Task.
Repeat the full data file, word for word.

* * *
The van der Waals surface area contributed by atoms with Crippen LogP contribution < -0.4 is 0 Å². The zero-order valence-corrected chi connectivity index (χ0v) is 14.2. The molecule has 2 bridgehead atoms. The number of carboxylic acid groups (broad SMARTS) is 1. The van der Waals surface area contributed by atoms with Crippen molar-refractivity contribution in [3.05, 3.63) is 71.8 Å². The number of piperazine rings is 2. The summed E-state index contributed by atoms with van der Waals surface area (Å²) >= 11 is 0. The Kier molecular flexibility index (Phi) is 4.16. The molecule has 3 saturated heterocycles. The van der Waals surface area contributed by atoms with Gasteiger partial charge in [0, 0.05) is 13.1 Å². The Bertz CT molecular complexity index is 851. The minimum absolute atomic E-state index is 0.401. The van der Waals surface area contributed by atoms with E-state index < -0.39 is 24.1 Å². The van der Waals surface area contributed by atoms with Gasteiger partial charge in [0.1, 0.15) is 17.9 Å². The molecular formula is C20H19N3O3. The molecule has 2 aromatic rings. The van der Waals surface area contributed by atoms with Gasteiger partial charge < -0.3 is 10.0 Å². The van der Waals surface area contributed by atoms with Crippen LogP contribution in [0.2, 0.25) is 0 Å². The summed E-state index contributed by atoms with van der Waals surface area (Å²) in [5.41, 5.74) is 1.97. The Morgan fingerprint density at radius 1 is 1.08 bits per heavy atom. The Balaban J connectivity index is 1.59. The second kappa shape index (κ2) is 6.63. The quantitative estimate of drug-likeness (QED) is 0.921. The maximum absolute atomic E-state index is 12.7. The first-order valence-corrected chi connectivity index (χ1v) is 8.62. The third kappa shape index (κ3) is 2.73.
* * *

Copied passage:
The van der Waals surface area contributed by atoms with Crippen LogP contribution < -0.4 is 0 Å². The zero-order valence-corrected chi connectivity index (χ0v) is 14.2. The molecule has 2 bridgehead atoms. The number of carboxylic acid groups (broad SMARTS) is 1. The van der Waals surface area contributed by atoms with Crippen molar-refractivity contribution in [3.05, 3.63) is 71.8 Å². The number of piperazine rings is 2. The summed E-state index contributed by atoms with van der Waals surface area (Å²) >= 11 is 0. The Kier molecular flexibility index (Phi) is 4.16. The molecule has 3 saturated heterocycles. The van der Waals surface area contributed by atoms with Gasteiger partial charge in [0, 0.05) is 13.1 Å². The Bertz CT molecular complexity index is 851. The minimum absolute atomic E-state index is 0.401. The van der Waals surface area contributed by atoms with E-state index < -0.39 is 24.1 Å². The van der Waals surface area contributed by atoms with Gasteiger partial charge in [0.1, 0.15) is 17.9 Å². The molecular formula is C20H19N3O3. The molecule has 2 aromatic rings. The van der Waals surface area contributed by atoms with Gasteiger partial charge < -0.3 is 10.0 Å². The van der Waals surface area contributed by atoms with Crippen LogP contribution in [0.2, 0.25) is 0 Å². The summed E-state index contributed by atoms with van der Waals surface area (Å²) in [5.41, 5.74) is 1.97. The Morgan fingerprint density at radius 1 is 1.08 bits per heavy atom. The Balaban J connectivity index is 1.59. The second kappa shape index (κ2) is 6.63. The quantitative estimate of drug-likeness (QED) is 0.921. The maximum absolute atomic E-state index is 12.7. The first-order valence-corrected chi connectivity index (χ1v) is 8.62. The third kappa shape index (κ3) is 2.73.